Node-specific settings can be used at any time. If used before the first node section they will set the default values for all following nodes.



Global settings will affect the behaviour of the running gvpe daemon, that is, they are in some sense node-specific (config files can set different values on different nodes using "on"), but will affect the behaviour of the gvpe daemon and all connections it creates.
chroot = path or /
Tells GVPE to chroot(2) to the specified path after reading all necessary files, binding to sockets and running the "if-up" script, but before running "node-up" or any other scripts.

The special path / instructs GVPE to create (and remove) an empty temporary directory to use as new root. This is most secure, but makes it impossible to use any scripts other than the "if-up" one.

chuid = numerical-uid
chgid = numerical-gid
These two options tell GVPE to change to the given user and/or group id after reading all necessary files, binding to sockets and running the "if-up" script.

Other scripts, such as "node-up", are run with the new user id or group id.

chuser = username
Alternative to "chuid" and "chgid": Sets both "chuid" and "chgid" to the user and (primary) group ids of the specified user (for example, "nobody").
dns-forw-host = hostname/ip
The DNS server to forward DNS requests to for the DNS tunnel protocol (default:, changing it is highly recommended).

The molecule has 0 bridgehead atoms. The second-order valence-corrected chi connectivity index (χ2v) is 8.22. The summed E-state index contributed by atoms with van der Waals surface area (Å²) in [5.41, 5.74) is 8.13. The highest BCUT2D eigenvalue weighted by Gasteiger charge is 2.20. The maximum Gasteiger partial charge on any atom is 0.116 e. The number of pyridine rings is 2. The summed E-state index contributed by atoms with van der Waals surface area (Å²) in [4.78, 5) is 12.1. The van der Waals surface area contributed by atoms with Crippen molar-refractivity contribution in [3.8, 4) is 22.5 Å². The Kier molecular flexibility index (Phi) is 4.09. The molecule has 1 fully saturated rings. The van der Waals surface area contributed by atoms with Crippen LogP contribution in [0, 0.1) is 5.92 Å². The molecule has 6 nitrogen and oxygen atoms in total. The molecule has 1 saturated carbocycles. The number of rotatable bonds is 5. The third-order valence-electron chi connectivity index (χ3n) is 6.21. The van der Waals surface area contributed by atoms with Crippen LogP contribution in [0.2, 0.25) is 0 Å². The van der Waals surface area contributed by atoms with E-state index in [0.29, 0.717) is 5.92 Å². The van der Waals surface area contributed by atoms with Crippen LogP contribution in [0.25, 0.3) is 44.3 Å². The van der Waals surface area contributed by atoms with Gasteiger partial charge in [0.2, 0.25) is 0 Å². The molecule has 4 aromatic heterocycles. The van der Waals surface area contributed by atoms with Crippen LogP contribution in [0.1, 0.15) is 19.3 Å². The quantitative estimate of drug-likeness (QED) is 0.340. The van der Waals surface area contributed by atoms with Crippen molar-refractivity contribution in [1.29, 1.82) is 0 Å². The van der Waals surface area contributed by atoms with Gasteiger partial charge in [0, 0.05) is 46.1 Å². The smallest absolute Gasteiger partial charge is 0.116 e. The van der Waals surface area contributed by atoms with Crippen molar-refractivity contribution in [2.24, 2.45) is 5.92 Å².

dns-forw-port = port-number
The port where the "dns-forw-host" is to be contacted (default: 53, which is fine in most cases).
dns-case-preserving = yes|true|on | no|false|off
Sets whether the DNS transport forwarding server preserves case (DNS servers have to, but some access systems are even more broken than others) (default: true).

Normally, when the forwarding server changes the case of domain names then GVPE will automatically set this to false.

dns-max-outstanding = integer-number-of-requests
The maximum number of outstanding DNS transport requests (default: 100). GVPE will never issue more requests then the given limit without receiving replies. In heavily overloaded situations it might help to set this to a low number (e.g. 3 or even 1) to limit the number of parallel requests.

The default should be working OK for most links.

dns-overlap-factor = float